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Chief and police board knock heads over budget increase

By Richard Leitner, News Staff

Hamilton Police Chief Glenn De Caire is being asked to cut his proposed 2013 budget for a second time.

But how deep he’s willing or expected to take his knife remained unclear even to some members of the police board on Monday at the end of a three-hour meeting.

They simply directed him “to determine whether any further savings can be found” in a revised budget that increases spending by $6.4 million.

That represents a 4.75 per cent hike and is down from an initial $7.12 million, or 5.25 per cent, a cut achieved by spreading out the hiring of 20 new officers and a civilian support staff over two years.

“I think there has to be language that quantifies a difference than what we’re dealing with today, versus ‘bring something less,’” said Councillor Terry Whitehead, who unsuccessfully pushed for the increase to be limited to between three and 3.5 per cent.

“I don’t want 0.2 per cent (less). We might as well approve the budget that is here today.”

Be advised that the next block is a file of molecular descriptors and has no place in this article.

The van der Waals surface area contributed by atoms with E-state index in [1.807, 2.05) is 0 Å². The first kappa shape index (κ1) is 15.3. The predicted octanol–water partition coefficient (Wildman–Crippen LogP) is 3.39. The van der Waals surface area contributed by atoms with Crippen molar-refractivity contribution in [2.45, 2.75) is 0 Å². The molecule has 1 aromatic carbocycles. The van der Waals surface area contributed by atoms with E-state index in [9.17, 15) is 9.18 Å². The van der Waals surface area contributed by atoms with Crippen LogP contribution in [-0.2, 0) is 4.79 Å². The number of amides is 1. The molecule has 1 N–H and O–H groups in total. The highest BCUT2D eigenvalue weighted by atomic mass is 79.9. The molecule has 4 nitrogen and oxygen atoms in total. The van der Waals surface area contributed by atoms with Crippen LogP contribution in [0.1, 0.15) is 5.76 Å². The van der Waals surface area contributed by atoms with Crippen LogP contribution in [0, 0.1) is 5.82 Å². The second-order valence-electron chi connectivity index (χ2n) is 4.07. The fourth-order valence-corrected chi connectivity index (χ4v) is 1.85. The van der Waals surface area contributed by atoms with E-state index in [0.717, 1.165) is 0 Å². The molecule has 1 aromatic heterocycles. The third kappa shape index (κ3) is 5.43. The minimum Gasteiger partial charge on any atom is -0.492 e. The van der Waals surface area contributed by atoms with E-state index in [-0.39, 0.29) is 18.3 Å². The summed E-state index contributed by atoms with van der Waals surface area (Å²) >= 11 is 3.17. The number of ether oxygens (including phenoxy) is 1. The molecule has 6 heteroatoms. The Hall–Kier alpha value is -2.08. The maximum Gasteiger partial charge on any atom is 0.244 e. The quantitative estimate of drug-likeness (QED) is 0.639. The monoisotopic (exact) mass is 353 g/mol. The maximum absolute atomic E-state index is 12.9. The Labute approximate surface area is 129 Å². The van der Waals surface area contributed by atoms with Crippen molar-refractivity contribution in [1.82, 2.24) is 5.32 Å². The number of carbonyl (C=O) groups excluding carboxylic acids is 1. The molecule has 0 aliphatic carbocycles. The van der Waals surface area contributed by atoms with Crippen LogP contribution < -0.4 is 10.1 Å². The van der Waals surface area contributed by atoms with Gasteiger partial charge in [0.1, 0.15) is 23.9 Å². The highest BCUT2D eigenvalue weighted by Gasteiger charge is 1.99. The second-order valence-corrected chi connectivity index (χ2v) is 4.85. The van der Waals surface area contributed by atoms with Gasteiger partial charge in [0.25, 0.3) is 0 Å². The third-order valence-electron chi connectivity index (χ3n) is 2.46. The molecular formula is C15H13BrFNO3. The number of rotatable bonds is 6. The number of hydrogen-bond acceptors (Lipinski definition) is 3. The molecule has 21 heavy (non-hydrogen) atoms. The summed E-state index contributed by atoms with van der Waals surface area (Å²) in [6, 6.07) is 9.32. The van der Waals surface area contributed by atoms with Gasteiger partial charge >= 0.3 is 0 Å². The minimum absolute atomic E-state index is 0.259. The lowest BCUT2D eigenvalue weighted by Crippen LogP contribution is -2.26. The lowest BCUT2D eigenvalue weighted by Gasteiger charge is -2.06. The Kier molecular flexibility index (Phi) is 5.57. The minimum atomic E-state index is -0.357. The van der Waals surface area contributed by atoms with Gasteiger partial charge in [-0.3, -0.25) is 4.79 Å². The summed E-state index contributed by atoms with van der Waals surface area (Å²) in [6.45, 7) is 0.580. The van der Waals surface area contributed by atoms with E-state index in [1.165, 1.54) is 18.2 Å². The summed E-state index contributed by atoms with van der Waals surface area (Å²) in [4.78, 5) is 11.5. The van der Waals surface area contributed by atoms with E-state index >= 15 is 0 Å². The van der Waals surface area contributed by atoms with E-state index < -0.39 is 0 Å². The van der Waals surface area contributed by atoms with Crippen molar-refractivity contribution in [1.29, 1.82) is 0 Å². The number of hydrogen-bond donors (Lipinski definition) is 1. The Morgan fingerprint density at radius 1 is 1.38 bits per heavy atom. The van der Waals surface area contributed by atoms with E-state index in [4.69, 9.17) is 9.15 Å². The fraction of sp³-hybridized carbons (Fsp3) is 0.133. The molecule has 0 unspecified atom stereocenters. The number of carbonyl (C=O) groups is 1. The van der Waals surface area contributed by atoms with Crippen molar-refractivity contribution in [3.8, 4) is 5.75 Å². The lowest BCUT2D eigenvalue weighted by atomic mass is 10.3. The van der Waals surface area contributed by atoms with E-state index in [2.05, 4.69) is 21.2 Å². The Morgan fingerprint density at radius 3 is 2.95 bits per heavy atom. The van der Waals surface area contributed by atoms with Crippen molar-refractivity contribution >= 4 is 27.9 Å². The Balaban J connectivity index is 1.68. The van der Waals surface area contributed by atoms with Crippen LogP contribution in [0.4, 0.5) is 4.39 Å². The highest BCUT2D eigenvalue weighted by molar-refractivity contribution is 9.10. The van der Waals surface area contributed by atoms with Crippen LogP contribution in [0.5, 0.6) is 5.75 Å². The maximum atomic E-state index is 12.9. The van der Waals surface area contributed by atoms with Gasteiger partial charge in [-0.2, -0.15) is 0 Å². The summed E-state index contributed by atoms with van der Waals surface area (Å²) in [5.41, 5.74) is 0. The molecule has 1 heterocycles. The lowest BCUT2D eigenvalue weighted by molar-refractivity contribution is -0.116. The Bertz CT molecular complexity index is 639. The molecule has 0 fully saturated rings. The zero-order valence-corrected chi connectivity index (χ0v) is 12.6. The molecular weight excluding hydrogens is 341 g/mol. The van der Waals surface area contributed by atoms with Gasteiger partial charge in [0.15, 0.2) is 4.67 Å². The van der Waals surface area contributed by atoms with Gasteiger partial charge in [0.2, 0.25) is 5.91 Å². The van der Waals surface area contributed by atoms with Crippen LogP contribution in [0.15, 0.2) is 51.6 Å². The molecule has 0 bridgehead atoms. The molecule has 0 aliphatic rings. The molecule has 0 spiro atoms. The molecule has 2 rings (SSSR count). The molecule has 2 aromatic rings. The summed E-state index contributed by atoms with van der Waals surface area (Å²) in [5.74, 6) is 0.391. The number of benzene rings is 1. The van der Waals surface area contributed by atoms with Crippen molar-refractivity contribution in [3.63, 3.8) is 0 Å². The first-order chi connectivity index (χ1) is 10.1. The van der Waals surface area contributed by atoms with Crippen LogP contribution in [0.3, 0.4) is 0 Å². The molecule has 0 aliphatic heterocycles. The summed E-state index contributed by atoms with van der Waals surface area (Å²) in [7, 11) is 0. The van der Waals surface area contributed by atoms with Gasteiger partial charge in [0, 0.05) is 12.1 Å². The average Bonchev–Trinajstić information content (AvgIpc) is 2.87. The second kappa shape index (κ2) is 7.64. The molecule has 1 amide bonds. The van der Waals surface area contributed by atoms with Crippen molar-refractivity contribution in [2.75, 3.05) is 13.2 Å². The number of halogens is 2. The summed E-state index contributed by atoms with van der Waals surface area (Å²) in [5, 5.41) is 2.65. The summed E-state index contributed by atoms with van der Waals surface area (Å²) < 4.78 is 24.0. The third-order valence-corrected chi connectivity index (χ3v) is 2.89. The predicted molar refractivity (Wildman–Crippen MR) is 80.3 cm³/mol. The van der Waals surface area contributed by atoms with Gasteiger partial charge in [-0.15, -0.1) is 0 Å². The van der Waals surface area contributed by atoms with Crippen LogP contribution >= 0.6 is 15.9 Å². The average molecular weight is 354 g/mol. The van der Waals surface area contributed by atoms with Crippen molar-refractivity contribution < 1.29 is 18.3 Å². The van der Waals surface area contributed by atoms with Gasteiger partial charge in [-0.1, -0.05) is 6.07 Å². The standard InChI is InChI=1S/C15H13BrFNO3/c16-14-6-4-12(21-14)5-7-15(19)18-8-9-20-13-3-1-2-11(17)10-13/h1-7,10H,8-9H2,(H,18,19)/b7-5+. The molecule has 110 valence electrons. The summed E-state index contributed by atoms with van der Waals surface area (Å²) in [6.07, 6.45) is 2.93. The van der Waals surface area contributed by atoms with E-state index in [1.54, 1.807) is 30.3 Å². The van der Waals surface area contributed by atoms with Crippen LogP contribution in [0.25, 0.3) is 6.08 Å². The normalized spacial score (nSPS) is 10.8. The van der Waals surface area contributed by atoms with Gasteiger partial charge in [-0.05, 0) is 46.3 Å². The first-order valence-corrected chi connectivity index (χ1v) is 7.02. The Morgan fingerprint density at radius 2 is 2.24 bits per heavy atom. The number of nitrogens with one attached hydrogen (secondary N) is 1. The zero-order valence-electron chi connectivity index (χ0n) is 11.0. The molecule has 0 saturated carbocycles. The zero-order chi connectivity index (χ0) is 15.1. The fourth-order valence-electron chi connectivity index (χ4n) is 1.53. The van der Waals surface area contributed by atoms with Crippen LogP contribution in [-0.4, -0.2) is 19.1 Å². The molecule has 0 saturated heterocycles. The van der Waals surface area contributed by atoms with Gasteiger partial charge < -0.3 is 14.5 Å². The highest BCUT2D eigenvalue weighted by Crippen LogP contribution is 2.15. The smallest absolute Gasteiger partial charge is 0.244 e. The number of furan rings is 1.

Board chair Nancy Di Gregorio said she expects De Caire to come back “with efficiencies” that reduce the increase below 4.75 per cent and sided with the three other citizen appointees to defeat a motion for the lower target.

That left Mayor Bob Bratina, Councillor Bernie Morelli and Whitehead on the losing end, with the latter snapping afterwards at city appointee Jim Kay, “That’s the last time you’ll sit here.”

De Caire issued his own threat, warning he’ll consider taking the budget to arbitration before the Ontario Civilian Police Commission if the board or council try to force bigger cuts.

He said the police collective agreement alone requires a 3.62 per cent increase, making it “impossible” to reduce the budget to three per cent without cutting 19 jobs.

“Should the direction come forth at either the board level or the city level that a three-per-cent budget is to be in place for this service, this service will review the legal options available to it with respect to the Police Services Act and the requirement in law to provide adequate and effective delivery of service,” he said.

But Morelli said it’s the chief’s job to figure out a way to cut his request and past efforts have done so without going to arbitration.

He said a 4.75-per-cent increase won’t fly at city hall and urged the chief to work toward the three-per-cent goal.

“We’re close to the taxi strip. We’re not even ready for takeoff,” Morelli said. “Find a way that we get to three or in around there and find a way that doesn’t hurt this community.”

De Caire is expected to present any changes to the police board on Jan. 21, in time for a presentation to council on Jan. 24.

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